Another important factor is to remove any toys, fluffy bedding, and pillow out of the crib. Always make sure that the baby’s head and face are uncovered when they are sleeping. The blankets should be away from the baby’s nose and mouth. Many parents think they need to cover their baby with a blanket while they are sleeping, but that is not the case. It is recommended that the parent dresses their baby in warm clothes, perhaps a long sleeve shirt, pants, and socks. The parent needs to make sure the baby isn’t too warm, there is a fine line, not too hot, not too cold. When a baby gets too hot, their normal response is to wake up and cry. When a baby has a defective brainstem or something neurologically wrong, they will not have that ability, leading to SIDS. Some parents think that the baby’s room needs to warmer than the rest of the house, which is not true. The baby’s room should be at a temperature an adult would be comfortable at.
Bed sharing is another risk factor of SIDS. Parents believe the baby is safest when he or she is right beside them, but they are actually at greater risk of SIDS. Many mothers share their bed with their baby because it makes breastfeeding much easier and strengthens their bond. As claimed by Guttmacher bed sharing is shown to increase SIDS when the mom smokes, drinks or even too exhausted. If there are multiple please in the bed, this increases the risk as well. If mom is breastfeeding in bed, and the baby falls asleep, when he or she is finished nursing the baby should be placed in their own crib.
Research suggests that when a baby is sleeping on their stomach, and in a soft bed that the baby can re-breath their own exhaled air. This allows the exhaled air to get trapped between the baby and the bed. Exhaled air is mostly carbon dioxide, so when a baby is constantly re-breathing that air, their oxygen levels decrease while their carbon dioxide levels increase. This can lead to SIDS. Normally, when the brain is not getting enough oxygen, the baby would wake up and begin to cry. A baby with a defective brainstem does not have this ability, and is at greater risk for SIDS. If parents take all the right actions in hopes to reduce SIDS, the mortality rate will decrease.
Pacifiers do not just help babies with colic anymore. Studies have shown that pacifiers help reduce the risk of SIDS. “American Academy of Pediatrics guidelines suggest offering pacifiers to infants when they begin to feel sleepy, to reduce the risk of sudden infant death syndrome. The guidelines recommend not introducing pacifiers to breastfeeding infants until one month of age because later onset of pacifier use appears to have fewer negative effects on breastfeeding. Pacifiers should not be forced on the infant or reinserted during sleep if the infant spits it out. The exact mechanism of benefit for reducing rates of SIDS is not fully understood, but pacifier use may decrease the likelihood of rolling into the prone position, increase arousal, maintain airway patency, decrease gastroesophageal reflux and resultant sleep apnea, or increase respiratory drive with carbon dioxide retention (Sexton).”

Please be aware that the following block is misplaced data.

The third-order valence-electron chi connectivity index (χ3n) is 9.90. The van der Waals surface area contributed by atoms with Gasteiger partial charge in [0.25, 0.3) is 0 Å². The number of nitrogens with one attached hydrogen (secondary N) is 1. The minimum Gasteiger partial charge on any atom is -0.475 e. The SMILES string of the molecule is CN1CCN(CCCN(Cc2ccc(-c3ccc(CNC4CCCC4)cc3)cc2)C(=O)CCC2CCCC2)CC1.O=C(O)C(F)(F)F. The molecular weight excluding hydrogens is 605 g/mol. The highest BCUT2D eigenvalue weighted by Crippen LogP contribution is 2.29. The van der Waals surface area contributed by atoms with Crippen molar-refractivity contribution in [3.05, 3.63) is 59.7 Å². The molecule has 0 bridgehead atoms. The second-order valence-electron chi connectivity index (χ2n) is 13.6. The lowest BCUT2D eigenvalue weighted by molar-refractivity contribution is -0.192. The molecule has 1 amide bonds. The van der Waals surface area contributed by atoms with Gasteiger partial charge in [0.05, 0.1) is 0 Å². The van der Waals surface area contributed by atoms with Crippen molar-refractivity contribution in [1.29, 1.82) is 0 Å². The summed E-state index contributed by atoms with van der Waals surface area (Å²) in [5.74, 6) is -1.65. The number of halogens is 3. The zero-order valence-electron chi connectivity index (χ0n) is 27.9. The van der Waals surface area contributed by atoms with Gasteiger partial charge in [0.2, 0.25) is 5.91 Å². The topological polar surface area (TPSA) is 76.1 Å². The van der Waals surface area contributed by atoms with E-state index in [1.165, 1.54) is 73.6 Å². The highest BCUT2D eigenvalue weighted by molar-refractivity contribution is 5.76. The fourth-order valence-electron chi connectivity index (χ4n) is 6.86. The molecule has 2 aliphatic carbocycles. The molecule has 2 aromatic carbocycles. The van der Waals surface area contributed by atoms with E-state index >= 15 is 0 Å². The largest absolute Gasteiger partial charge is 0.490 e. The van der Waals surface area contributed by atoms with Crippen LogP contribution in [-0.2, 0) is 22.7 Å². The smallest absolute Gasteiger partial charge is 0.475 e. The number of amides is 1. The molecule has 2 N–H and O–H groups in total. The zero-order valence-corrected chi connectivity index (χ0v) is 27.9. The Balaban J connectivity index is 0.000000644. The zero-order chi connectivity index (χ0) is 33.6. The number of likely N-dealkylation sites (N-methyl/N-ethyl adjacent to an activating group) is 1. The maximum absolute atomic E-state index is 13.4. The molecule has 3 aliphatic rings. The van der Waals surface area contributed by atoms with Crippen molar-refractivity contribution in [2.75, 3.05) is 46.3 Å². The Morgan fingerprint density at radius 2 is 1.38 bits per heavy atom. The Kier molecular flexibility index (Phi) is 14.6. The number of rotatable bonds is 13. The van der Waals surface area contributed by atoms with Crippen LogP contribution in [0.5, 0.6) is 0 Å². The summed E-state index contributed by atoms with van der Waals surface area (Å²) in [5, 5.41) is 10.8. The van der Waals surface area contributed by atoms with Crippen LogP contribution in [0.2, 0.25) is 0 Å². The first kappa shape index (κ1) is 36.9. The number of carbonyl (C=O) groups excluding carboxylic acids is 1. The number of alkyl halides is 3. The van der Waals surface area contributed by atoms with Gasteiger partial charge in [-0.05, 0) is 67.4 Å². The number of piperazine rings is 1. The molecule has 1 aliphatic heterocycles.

Despite all the research that has been done, frighteningly little is known about SIDS. “SIDS usually hits during winter and at night, the most common ages are two to four months with males being affected more frequently than females. Even with knowledge of risk risk factors, it remains impossible to identify those infants who will become a victim of SIDS. The incidence of SIDS remains at approximately 2 out of 1000 births and continues to frustrate attempts to establish its cause (Kacmarek).” The common event in all SIDS cases is the cessation of breathing during sleep. Although the etiology of this disorder is unknown, much has been learned about how to reduce the risk of SIDS. In order to prevent the risk of SIDS, the precautions listed are necessary.